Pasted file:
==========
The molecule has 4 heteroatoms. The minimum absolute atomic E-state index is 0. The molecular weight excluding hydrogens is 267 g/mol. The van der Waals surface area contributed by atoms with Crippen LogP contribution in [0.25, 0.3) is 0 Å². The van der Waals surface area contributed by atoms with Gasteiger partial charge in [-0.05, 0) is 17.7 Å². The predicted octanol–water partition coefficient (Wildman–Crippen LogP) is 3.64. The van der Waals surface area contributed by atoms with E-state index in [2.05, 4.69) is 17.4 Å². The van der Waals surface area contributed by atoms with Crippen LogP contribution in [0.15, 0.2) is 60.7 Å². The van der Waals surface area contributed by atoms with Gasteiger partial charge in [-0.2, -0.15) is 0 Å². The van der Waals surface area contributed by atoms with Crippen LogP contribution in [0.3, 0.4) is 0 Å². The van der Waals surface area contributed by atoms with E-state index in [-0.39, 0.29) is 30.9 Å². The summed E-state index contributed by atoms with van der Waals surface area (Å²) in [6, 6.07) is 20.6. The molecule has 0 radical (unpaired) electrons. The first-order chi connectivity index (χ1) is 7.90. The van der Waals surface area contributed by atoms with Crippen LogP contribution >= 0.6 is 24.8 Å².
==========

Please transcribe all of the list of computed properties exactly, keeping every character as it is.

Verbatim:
The molecule has 4 heteroatoms. The minimum absolute atomic E-state index is 0. The molecular weight excluding hydrogens is 267 g/mol. The van der Waals surface area contributed by atoms with Crippen LogP contribution in [0.25, 0.3) is 0 Å². The van der Waals surface area contributed by atoms with Gasteiger partial charge in [-0.05, 0) is 17.7 Å². The predicted octanol–water partition coefficient (Wildman–Crippen LogP) is 3.64. The van der Waals surface area contributed by atoms with E-state index in [2.05, 4.69) is 17.4 Å². The van der Waals surface area contributed by atoms with Crippen LogP contribution in [0.15, 0.2) is 60.7 Å². The van der Waals surface area contributed by atoms with Gasteiger partial charge in [-0.2, -0.15) is 0 Å². The van der Waals surface area contributed by atoms with Crippen LogP contribution in [0.3, 0.4) is 0 Å². The van der Waals surface area contributed by atoms with E-state index in [-0.39, 0.29) is 30.9 Å². The summed E-state index contributed by atoms with van der Waals surface area (Å²) in [6, 6.07) is 20.6. The molecule has 0 radical (unpaired) electrons. The first-order chi connectivity index (χ1) is 7.90. The van der Waals surface area contributed by atoms with Crippen LogP contribution >= 0.6 is 24.8 Å².